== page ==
7
$\begingroup$

Some time ago, I was making a $\ce{NaOH}$ solution. The solution I had made was much too concentrated, and the heat released in the dissolution of the ions caused the water to begin steaming. Inadvertently, I inhaled some of this steam, and instantly my nose began to sting, but only for an instant. I can only assume I had inhaled some $\ce{NaOH}$, but how is this possible? How can ions be present in this steam, yet the process of distillation produces steam without ions?

$\endgroup$
9
$\begingroup$

When a liquid is evaporating or even boiling, minute drops of the liquid are formed by the mechanical disintegration of the surface of the liquid (bubble bursting, splashing or foaming). Some drops are carried away from the heated liquid by the steam (by convective and vapour flow).

The concentration of non-volatile dissolved matter in the entrained drops approximately corresponds to the concentration in the bulk liquid. Therefore, if the bulk liquid contains $\ce{NaOH}$, the entrained drops also contain $\ce{NaOH}$.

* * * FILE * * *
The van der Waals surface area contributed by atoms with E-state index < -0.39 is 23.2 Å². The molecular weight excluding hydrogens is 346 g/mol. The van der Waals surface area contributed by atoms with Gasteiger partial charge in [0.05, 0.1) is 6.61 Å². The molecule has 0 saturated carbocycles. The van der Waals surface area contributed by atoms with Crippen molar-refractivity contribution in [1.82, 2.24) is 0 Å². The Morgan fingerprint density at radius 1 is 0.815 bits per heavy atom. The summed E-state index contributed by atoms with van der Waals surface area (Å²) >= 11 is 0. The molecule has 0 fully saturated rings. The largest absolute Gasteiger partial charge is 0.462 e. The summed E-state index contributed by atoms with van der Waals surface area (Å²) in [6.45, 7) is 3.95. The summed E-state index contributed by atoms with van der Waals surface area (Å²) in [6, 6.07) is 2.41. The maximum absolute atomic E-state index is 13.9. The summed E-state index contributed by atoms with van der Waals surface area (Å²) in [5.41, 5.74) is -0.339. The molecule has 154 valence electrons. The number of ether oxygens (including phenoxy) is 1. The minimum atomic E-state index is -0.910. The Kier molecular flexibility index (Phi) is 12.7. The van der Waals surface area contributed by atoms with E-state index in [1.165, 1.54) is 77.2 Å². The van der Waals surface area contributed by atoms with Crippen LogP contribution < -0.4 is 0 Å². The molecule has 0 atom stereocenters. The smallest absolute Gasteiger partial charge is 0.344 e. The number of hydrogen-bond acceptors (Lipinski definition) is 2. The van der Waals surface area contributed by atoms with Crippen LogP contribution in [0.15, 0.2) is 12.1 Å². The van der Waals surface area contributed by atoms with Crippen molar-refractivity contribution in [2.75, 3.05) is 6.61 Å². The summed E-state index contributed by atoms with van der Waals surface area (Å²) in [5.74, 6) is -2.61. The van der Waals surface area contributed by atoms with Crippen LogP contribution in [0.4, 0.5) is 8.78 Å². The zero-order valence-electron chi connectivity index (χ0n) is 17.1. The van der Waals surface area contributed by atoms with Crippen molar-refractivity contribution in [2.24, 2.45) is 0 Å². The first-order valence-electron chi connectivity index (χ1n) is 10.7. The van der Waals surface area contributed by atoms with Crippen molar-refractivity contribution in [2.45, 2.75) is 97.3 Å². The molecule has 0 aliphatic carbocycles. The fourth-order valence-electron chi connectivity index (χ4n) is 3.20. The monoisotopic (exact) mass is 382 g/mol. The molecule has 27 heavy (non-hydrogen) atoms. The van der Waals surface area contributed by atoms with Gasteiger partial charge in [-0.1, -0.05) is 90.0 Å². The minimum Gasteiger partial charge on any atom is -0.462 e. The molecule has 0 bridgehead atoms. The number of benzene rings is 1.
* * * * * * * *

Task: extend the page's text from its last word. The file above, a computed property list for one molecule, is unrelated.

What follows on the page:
A quantitative parameter that describes this transport is the airborne release fraction (ARF). The ARF increases with temperature of the liquid and air velocity above the liquid. Measured values for liquids that are evaporating but not boiling range from $< 10^{-8}$ to $3\times10^{-5}$ (Mishima, J., L.C. Schwendiman and C.A. Radasch. November 1968. Plutonium Release Studies IV. Fractional Release From Heating Plutonium Nitrate Solutions in Flowing Air Stream, BNWL-931, Pacific Northwest Laboratory).

In principle, distillation and similar technical processes have the same problem. That is one reason why distillation shows only a limited decontamination factor (DF) even for non-volatile dissolved matter.

$\endgroup$

Your Answer

By clicking “Post Your Answer”, you agree to our terms of service, privacy policy and cookie policy

Not the answer you're looking for? Browse other questions tagged or ask your own question.